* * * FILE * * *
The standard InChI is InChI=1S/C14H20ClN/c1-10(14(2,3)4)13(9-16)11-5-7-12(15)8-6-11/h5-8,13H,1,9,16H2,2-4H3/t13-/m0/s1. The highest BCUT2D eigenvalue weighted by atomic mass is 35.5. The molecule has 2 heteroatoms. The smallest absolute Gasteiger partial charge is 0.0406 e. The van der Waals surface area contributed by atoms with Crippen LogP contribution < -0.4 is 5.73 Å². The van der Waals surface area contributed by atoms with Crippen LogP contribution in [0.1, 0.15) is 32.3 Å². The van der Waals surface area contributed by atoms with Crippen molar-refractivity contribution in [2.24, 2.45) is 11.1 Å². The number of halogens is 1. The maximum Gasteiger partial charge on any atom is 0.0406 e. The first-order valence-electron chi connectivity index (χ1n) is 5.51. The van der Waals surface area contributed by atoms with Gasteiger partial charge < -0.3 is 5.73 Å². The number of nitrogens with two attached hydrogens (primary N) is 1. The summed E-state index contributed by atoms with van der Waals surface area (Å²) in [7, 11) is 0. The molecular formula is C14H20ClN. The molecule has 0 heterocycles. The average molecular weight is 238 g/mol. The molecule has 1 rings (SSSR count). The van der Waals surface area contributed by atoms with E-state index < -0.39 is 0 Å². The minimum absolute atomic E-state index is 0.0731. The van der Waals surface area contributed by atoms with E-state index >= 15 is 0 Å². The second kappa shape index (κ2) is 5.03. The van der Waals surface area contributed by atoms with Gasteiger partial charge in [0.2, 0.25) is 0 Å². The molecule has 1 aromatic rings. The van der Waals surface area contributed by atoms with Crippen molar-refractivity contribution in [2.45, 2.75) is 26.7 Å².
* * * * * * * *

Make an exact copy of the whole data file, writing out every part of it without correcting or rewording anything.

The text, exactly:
The standard InChI is InChI=1S/C14H20ClN/c1-10(14(2,3)4)13(9-16)11-5-7-12(15)8-6-11/h5-8,13H,1,9,16H2,2-4H3/t13-/m0/s1. The highest BCUT2D eigenvalue weighted by atomic mass is 35.5. The molecule has 2 heteroatoms. The smallest absolute Gasteiger partial charge is 0.0406 e. The van der Waals surface area contributed by atoms with Crippen LogP contribution < -0.4 is 5.73 Å². The van der Waals surface area contributed by atoms with Crippen LogP contribution in [0.1, 0.15) is 32.3 Å². The van der Waals surface area contributed by atoms with Crippen molar-refractivity contribution in [2.24, 2.45) is 11.1 Å². The number of halogens is 1. The maximum Gasteiger partial charge on any atom is 0.0406 e. The first-order valence-electron chi connectivity index (χ1n) is 5.51. The van der Waals surface area contributed by atoms with Gasteiger partial charge < -0.3 is 5.73 Å². The number of nitrogens with two attached hydrogens (primary N) is 1. The summed E-state index contributed by atoms with van der Waals surface area (Å²) in [7, 11) is 0. The molecular formula is C14H20ClN. The molecule has 0 heterocycles. The average molecular weight is 238 g/mol. The molecule has 1 rings (SSSR count). The van der Waals surface area contributed by atoms with E-state index < -0.39 is 0 Å². The minimum absolute atomic E-state index is 0.0731. The van der Waals surface area contributed by atoms with E-state index >= 15 is 0 Å². The second kappa shape index (κ2) is 5.03. The van der Waals surface area contributed by atoms with Gasteiger partial charge in [0.2, 0.25) is 0 Å². The molecule has 1 aromatic rings. The van der Waals surface area contributed by atoms with Crippen molar-refractivity contribution in [2.45, 2.75) is 26.7 Å².